In a recent interview on NPR's Morning Edition, Sergio Pellis, Ph.D., an expert on the neuroscience of play noted that play actually changes the structure of the developing brain in important ways, strengthening the connections of the neurons (nerve cells) in the prefrontal cortex, the area of the brain considered to be the executive control center responsible for solving problems, making plans and regulating emotions.

Because unstructured play involves trying out different strategies without particular goals or serious consequences, children and other animals get to practice different activities during play and see what happens. When Dr. Pellis compared rats who played as pups with rats that did not, he found that although the play-deprived rats could perform the same actions, the play-experienced rats were able to react to their circumstances in a more flexible, fluid and swift fashion.

Their brains seemed more "plastic" and better able to rewire as they encountered new experiences.

Hod Lipson, a computer scientist at Cornell sums it up by saying the gift of play is that it teaches us how to deal with the unexpected—a critically important skill in today's uncertain world.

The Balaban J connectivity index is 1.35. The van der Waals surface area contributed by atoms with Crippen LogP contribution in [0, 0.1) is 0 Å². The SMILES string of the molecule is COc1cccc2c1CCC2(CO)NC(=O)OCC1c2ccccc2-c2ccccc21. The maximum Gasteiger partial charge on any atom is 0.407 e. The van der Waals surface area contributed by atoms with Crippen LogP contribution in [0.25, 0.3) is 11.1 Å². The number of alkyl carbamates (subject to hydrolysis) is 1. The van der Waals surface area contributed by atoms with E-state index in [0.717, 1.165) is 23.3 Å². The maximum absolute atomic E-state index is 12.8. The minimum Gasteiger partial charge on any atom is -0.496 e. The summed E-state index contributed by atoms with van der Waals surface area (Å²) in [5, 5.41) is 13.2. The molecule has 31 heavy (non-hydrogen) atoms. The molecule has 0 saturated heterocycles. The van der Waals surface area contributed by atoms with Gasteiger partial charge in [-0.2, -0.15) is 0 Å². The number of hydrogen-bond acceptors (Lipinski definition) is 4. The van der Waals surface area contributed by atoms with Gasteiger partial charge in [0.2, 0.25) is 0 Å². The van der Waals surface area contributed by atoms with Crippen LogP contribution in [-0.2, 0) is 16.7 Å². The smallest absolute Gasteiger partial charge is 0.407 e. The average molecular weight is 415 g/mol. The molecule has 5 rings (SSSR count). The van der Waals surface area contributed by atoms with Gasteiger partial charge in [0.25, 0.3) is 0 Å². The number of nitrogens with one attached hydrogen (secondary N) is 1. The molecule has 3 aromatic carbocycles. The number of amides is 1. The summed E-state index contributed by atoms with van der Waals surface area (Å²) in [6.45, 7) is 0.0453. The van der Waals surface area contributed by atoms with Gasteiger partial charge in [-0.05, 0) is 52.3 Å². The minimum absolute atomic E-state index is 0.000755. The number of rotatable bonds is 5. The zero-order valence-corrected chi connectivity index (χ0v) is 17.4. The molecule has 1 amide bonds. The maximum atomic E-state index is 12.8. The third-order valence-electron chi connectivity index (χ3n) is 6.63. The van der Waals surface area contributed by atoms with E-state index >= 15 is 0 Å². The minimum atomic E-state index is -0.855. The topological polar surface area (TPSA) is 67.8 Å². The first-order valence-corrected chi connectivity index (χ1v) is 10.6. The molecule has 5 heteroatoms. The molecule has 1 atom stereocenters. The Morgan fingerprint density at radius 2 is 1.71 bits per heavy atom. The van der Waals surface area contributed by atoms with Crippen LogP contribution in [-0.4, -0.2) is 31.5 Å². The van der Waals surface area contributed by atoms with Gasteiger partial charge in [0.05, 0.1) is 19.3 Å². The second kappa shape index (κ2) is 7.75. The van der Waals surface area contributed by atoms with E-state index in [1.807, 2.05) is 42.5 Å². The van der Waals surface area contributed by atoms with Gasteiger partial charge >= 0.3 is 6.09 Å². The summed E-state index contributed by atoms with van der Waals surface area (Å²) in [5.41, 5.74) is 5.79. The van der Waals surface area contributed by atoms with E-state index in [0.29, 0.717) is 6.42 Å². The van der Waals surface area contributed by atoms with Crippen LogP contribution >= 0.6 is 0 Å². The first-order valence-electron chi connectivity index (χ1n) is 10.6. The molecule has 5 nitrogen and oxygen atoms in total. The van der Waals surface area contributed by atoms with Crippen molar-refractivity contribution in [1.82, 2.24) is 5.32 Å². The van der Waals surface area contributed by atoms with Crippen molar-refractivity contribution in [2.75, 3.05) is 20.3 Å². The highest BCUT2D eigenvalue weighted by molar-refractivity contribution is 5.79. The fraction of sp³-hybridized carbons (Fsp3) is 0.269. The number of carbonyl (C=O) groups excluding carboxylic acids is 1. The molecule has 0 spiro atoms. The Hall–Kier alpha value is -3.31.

2. Play activates the entire neocortex

We now know that gene expression (whether a gene is active or not) is affected by many different things in our lives, including our environment and the activities we participate in. Jaak Panksepp, Ph.D., a Professor at the University of Washington studied play in rats earning him the nickname of the "rat tickler."

He found that even a half hour of play affected the activity of many different genes and activated the outer part of the rats' brains known as the neocortex, the area of the brain used in higher functions such as thinking, language and spatial reasoning. We don't know for sure that this happens in humans, but some researchers believe that it probably does.

3. It teaches children to have positive interaction with others